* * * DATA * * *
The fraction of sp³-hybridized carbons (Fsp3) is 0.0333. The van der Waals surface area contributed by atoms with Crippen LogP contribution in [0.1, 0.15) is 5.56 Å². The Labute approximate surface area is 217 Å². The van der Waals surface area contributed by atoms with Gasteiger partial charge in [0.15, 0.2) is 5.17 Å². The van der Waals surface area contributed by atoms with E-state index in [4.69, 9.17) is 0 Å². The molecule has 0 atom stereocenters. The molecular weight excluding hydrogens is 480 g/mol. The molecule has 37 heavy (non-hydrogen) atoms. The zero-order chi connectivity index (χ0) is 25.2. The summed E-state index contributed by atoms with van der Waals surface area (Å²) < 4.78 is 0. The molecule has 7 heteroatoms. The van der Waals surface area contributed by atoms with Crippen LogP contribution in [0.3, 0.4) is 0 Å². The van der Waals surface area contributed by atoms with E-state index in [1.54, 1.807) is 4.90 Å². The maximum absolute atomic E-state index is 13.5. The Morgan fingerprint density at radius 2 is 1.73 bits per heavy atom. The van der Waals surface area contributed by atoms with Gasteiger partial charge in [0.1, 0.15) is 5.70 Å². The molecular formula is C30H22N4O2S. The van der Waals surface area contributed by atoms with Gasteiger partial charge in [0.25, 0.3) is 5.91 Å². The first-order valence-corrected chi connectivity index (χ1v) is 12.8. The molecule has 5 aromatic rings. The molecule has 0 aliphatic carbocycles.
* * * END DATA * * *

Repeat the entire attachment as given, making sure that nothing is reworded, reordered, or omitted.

The fraction of sp³-hybridized carbons (Fsp3) is 0.0333. The van der Waals surface area contributed by atoms with Crippen LogP contribution in [0.1, 0.15) is 5.56 Å². The Labute approximate surface area is 217 Å². The van der Waals surface area contributed by atoms with Gasteiger partial charge in [0.15, 0.2) is 5.17 Å². The van der Waals surface area contributed by atoms with E-state index in [4.69, 9.17) is 0 Å². The molecule has 0 atom stereocenters. The molecular weight excluding hydrogens is 480 g/mol. The molecule has 37 heavy (non-hydrogen) atoms. The zero-order chi connectivity index (χ0) is 25.2. The summed E-state index contributed by atoms with van der Waals surface area (Å²) < 4.78 is 0. The molecule has 7 heteroatoms. The van der Waals surface area contributed by atoms with Crippen LogP contribution in [0.3, 0.4) is 0 Å². The van der Waals surface area contributed by atoms with E-state index in [1.54, 1.807) is 4.90 Å². The maximum absolute atomic E-state index is 13.5. The Morgan fingerprint density at radius 2 is 1.73 bits per heavy atom. The van der Waals surface area contributed by atoms with Gasteiger partial charge in [0.1, 0.15) is 5.70 Å². The molecular formula is C30H22N4O2S. The van der Waals surface area contributed by atoms with Gasteiger partial charge in [0.25, 0.3) is 5.91 Å². The first-order valence-corrected chi connectivity index (χ1v) is 12.8. The molecule has 5 aromatic rings. The molecule has 0 aliphatic carbocycles.